Given the facts as conceded by the People and found by the court, it is virtually self-evident that the newly discovered evidence, specifically, the confession of a self-admitted murderer and serial rapist, corroborated by physical evidence including scientific testing establishing that he was the sole source of DNA evidence connected to the Central Park jogger's rape to a factor of one to 6,000,000,000, would create the probability that had such evidence been received at trial, the verdict would have been more favorable to the defendants.

However, that conclusion is not as readily apparent with respect to the convictions for robbery in the first degree. The victim of the robbery was John Loughlin. At first glance it would appear that this robbery is totally unrelated to the newly discovered evidence. Consequently, the sole issue remaining is whether a newly discovered confession and DNA evidence, related solely to the rape of the Central Park jogger, is material to the robbery of John Loughlin.

Since all the other Salemi factors have been established, the court will now focus on the materiality of the new evidence to the robbery convictions.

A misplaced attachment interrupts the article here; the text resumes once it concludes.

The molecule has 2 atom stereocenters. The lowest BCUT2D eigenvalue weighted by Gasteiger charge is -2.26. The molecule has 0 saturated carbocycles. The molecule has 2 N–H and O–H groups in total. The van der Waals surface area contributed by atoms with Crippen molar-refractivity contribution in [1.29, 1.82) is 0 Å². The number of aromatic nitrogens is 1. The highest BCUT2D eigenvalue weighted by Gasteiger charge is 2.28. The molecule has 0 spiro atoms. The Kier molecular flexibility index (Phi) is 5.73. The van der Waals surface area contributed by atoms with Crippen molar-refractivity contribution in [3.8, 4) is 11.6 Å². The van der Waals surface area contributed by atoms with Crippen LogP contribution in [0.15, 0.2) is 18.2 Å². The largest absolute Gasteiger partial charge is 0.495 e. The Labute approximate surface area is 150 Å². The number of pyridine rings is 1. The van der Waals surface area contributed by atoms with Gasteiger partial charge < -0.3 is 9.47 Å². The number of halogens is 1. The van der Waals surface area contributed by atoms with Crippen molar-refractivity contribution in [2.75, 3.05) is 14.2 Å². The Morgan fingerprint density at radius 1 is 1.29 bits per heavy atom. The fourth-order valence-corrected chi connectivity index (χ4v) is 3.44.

Initially, it is noted that except for the argument presented in Yusef Salaam's motion that "the horrible nature of the assault/rape crime overwhelmed any possibility that he (and the other defendants) could receive a fair trial as to any and all of the charges," the defendants are silent as to a legal or factual basis that establishes materiality with respect to the newly discovered evidence and the robbery. Given the limited access that the defense attorneys had to the newly discovered evidence, this limited argument is understandable. However, this argument sets forth a compelling reason, in the interest of justice, as recognized by the People, for further examination of the effects of the newly discovered evidence on the robbery convictions. "It is well recognized that the prosecution has a great advantage over the defendant in the fact-gathering process due to his superior manpower and access to other law enforcement facilities." (People v Maynard, 80 Misc 2d at 287 [citation omitted].)